Call for Action – Help by Reporting Plane Noise to Truckee Airport – Bookmark This Page and Use Link Below
Eco Truckee Tahoe News
According to a Truckee Airport official report (here and here), with over 25,600 operations (take off and landings) per year and growing, the number of flights and plane noise complaints in the area is showing a sharp increase in 2015 over the same period of 2014, as well as over the 12 months ending in June 2015 when compared to a preceding 12 month period (7/1/13-6/30/14 and 7/1/14-6/30/15).
Flights By Large Private Jets To Truckee Are On The Rise
The Truckee Airport reported a 100% increase in large private jet (over 50,000 lbs) flights within a one year period, from zero in 2013-2014 to 87 in 2014-2015.
Flights by private jets between 20,000 and 49,999 lbs increased by 13% as did flights by jets between 12,499 and 19,999 lbs by the same percentage.
There was a 16% decrease in flights by small jets within that period, but turboprop operations increased by 37%, twin piston operations by 13% and single piston operations by 37%.
Plane Noise Complaints From Truckee Residents Rose Sharply
(7/1/13-6/30/14 – 7/1/14-6/30/15 Comparison)
Truckee Airport plane noise complaints from residents of Martis Valley Estates increased by 650% from 2 to 15.
Truckee Airport plane noise complaints from Tahoe Donner increased by 338% from 8 to 35.
Truckee Airport plane noise complaints from residents of Olympic Heights rose by 319% from 27 to 113.
Truckee Airport plane noise complaints from residents of Glenshire rose by 275% from 16 to 60.
Truckee Airport plane noise complaints from Ponderosa residents rose by 364% from 11 to 40.
Truckee Airport plane noise complaints from Prosser residents rose by 138% from 21 to 50.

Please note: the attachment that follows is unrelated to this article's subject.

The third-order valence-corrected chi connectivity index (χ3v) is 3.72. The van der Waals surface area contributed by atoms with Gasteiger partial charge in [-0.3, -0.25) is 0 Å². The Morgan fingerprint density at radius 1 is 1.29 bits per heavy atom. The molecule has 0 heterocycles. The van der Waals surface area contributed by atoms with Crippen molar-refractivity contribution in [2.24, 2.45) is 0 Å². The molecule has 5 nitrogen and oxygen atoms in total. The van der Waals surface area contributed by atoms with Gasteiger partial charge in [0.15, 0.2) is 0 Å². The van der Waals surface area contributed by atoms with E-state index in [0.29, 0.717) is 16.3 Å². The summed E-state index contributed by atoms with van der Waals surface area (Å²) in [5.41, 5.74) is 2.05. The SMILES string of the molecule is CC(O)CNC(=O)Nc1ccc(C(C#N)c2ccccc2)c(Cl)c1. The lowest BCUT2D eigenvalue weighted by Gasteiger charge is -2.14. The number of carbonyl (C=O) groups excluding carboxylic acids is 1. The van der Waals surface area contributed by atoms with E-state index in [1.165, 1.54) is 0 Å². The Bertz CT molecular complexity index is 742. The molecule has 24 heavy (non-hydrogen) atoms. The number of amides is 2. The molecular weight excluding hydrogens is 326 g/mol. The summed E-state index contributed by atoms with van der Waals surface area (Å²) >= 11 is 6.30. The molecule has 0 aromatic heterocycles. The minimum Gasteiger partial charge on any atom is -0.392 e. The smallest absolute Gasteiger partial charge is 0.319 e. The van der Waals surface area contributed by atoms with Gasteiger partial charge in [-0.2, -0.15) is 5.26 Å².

Northstar residents dropped the number of their complaints from 37 to 9. Complaints from unknown locations grew by 40% from 10 to 14.
The current Truckee Tahoe Airport District Board of Directors and staff seem unable or unwilling to take drastic legal measures to reduce plane noise, and particularly jet noise disturbance to local residents who pay $4.5 million from their property taxes as an annual subsidy to the airport.
Between January 1, 2011 and September 30, 2014, jets represented 16.1% of operations at the Truckee Airport.
After Truckee Airport Board Director Mary Hetherington pointed this out at one of recent board meetings and noted that this triggers the Truckee Tahoe Airport Board of Directors Resolution on Limiting Jet Noise (at 15% of operations), current Board President John Jones said that the resolution ought to be “scrapped or modified” because it is “outdated.” He also said that the 2004 resolution is “open to interpretation.” Ms. Hetherington also brought up the issue of some community members being concerned about “bullying” at Airport Board meetings.
The latest Truckee Airport operations report for the slightly longer period from January 1, 2011 to March 31, 2015 show jet operations at 14.4%.
The Airport staff assured Board members that the 2004 Resolution has been more than fully implemented, suggesting to members and the community that everything is just fine.
“There is no debate that Jet operations in 2014 are at or above 15%. Of 22,764 operations, 3,448 were jets, or 15.1%. And to be fair, jets are generally quieter today than in 2004. But regardless of the intended triggering values or even aircraft type, subsequent Airport Boards, Staff, and ACAT members have worked over the years on mitigation tactics well beyond the scope of the Resolution.
In fact, many of the action processes per the Resolution have already occurred. Whether these are result of the Resolution is open to interpretation…”
The local property tax subsidy supports staff salaries as well as modern, well-maintained facilities which can be used for air travel by only a very small number of the most affluent members of the community and visitors who can afford private plane travel.
The public property tax annual subsidy of $4.5 million had also been used in the past to purchase open space around the airport and to maintain a golf course in the general area where a plane had crashed.
But airport officials have been aggressively advocating recently for directing some the of public money they get every year from local taxpayers to aviation-unrelated causes which they privately support (they recuse themselves from voting on such proposals). This means that there is less money for open space purchases, for airport and aviation safety, and for encouraging alternative travel to Truckee that is less harmful to residents’ quality of life and the environment. Every flight not taken to this dangerous airport contributes to safety, especially in bad weather and in hot summers. In the summer, density altitudes often exceed 9,000′.